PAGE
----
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Party papers remark on Hong Kong quake donation furore

Pan-democrats are quoted approvingly in attacks on credibility of mainland charities

PUBLISHED : Tuesday, 07 May, 2013, 12:00am
UPDATED : Thursday, 11 June, 2015, 3:50pm
 

Two Communist Party mouthpieces yesterday reported the controversy in Hong Kong over the HK$100 million donation to earthquake victims in Sichuan - pointing the finger at the Red Cross Society of China.

The articles, in People's Daily and the English edition of Global Times, came after the Legislative Council passed the government's funding request on Friday - a vote that saw 23 pan-democratic lawmakers oppose it.

The Global Times story quoted radical legislator Wong Yuk-man's criticisms of the donation, saying that many Hongkongers agreed with him. Last Wednesday, the overseas edition of People's Daily said "only a minority of Hong Kong people" were against the donation.

The mainland edition of the same newspaper said it was "worth thinking about" the lack of trust in mainland charities that the 23 votes reflected. Meanwhile, its sister newspaper, Global Times, devoted a full page of its English edition to the topic.

It said the reputation of the Red Cross Society, China's largest government-backed charity, was "in tatters after a series of corruption scandals".

The donation has been attacked online in Hong Kong, including on sites mainlanders use. Over the past week, People Power lawmaker Wong's words at the Legislative Council's Finance Committee meeting had attracted more than two million views on the YouTube-like video portal youku.com.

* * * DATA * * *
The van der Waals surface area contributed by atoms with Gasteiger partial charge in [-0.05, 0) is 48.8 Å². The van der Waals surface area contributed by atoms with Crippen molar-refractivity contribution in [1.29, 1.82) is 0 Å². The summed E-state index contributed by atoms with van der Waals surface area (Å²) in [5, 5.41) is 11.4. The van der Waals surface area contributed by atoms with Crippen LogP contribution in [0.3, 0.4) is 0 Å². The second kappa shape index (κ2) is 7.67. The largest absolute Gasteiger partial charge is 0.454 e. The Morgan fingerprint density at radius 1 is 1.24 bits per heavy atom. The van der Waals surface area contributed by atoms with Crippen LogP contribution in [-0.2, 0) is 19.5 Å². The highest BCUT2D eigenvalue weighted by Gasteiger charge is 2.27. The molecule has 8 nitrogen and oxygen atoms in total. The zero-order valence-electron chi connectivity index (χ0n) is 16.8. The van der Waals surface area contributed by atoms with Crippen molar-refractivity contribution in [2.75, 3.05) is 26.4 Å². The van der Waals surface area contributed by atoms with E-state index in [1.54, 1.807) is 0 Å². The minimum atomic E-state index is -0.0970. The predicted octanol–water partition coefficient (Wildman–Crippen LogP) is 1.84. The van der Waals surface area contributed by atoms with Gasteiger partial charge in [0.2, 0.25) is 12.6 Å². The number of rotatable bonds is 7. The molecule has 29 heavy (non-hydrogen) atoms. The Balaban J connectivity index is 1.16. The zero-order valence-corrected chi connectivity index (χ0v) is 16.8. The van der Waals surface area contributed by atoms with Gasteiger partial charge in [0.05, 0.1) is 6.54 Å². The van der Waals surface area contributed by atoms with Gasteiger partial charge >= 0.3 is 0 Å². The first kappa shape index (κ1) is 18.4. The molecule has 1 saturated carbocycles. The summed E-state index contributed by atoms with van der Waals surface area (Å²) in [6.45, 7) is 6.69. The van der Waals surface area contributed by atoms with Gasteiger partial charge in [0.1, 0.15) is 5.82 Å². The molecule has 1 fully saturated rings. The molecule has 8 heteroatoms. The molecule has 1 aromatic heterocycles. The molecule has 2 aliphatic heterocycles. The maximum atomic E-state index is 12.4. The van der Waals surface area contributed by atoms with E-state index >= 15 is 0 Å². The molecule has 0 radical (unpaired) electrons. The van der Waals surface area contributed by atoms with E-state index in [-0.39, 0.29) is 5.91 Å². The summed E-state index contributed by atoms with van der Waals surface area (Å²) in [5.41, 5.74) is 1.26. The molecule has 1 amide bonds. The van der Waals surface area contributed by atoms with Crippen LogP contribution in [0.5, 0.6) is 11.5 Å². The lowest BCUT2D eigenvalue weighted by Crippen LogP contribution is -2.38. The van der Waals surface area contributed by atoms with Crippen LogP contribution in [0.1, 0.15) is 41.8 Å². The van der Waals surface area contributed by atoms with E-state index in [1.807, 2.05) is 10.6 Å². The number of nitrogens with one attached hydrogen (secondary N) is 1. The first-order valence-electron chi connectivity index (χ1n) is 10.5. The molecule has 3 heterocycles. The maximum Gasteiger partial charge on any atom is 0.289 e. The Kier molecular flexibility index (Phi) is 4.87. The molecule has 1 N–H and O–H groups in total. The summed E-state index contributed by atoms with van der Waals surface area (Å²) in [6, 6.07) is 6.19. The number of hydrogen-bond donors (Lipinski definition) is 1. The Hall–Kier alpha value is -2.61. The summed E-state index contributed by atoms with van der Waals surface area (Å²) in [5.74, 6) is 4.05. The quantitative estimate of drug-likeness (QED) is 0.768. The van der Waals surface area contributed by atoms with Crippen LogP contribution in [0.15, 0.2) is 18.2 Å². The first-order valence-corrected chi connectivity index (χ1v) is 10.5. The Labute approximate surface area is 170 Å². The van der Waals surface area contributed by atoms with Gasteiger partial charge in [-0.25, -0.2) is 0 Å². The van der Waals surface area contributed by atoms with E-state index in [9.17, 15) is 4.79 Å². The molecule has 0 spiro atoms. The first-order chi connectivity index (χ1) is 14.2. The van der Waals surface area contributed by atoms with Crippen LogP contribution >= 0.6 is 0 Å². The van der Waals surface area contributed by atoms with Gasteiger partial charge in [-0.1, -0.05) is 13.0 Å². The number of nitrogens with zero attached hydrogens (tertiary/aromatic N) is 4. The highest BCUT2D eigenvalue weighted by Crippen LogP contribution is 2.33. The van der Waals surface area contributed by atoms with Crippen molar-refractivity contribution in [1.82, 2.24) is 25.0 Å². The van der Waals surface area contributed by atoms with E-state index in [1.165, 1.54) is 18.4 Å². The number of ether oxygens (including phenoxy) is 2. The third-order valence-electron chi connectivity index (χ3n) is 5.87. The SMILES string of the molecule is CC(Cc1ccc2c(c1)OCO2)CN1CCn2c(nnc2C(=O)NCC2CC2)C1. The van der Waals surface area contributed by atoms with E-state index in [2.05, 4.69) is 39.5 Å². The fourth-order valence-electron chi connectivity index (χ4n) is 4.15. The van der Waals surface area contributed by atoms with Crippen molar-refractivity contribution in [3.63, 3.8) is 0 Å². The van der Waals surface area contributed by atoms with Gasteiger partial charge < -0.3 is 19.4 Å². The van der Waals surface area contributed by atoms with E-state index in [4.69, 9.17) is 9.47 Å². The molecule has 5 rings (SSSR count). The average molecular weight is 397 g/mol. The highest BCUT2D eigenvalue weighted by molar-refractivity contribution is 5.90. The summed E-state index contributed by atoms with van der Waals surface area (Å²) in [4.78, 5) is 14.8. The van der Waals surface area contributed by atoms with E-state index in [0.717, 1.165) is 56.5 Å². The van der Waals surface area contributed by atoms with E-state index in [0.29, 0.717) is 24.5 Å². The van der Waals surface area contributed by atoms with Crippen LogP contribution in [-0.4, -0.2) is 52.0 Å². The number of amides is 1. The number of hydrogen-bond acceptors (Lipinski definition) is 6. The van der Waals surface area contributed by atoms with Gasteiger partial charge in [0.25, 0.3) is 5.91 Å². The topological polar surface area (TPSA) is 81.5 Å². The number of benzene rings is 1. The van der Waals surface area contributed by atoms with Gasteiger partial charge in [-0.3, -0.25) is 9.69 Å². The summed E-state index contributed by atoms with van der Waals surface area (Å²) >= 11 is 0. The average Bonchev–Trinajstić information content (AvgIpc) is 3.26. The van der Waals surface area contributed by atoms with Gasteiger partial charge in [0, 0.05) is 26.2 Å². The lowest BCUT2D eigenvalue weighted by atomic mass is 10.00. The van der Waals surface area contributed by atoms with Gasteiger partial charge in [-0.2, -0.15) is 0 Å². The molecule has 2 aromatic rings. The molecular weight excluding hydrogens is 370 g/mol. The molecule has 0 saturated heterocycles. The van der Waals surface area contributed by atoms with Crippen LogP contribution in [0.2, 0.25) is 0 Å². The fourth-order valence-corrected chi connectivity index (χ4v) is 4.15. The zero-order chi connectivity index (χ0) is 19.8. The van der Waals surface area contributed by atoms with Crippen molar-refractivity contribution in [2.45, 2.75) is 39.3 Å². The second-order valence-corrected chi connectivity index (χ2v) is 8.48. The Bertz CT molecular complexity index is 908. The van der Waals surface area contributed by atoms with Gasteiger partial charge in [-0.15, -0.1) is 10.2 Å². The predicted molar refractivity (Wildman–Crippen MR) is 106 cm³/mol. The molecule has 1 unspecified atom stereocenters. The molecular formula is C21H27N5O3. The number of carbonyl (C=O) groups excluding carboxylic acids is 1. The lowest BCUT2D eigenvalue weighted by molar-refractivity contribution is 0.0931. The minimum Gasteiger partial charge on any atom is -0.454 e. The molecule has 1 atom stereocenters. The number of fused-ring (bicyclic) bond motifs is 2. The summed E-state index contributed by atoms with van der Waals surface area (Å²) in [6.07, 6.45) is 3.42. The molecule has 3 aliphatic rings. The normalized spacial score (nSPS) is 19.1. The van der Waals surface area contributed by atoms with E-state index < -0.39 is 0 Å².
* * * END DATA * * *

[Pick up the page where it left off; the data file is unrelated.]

"Scandals happen time and time again with charities like the Red Cross Society of China," People's Daily said in a front-page commentary. "They must realise that a huge effort is required for them to regain their credibility."

The Global Times piece cited figures showing that the video had been forwarded more than 80,000 times on weibo, and that nearly 90 per cent of viewers had clicked the video's "thumbs up" button to show their agreement with the sentiments Wong had expressed.

"While some Web users were offended, many, already outraged at the charity after a series scandals, agreed with him and praised him for speaking the truth," the report said.

It also included remarks by Civic Party lawmaker Claudia Mo Man-ching, another rare mention of a Hong Kong pan-democrat. Mo had also opposed using Hongkongers' money for the donation.

It quoted her as saying that "she was surprised and touched that many mainlanders had the same feelings".

Veteran political commentator Johnny Lau Yui-siu said Beijing regarded the reluctance to donate as a challenge.

"But mainlanders' strong criticism had forced them to soften their stance."

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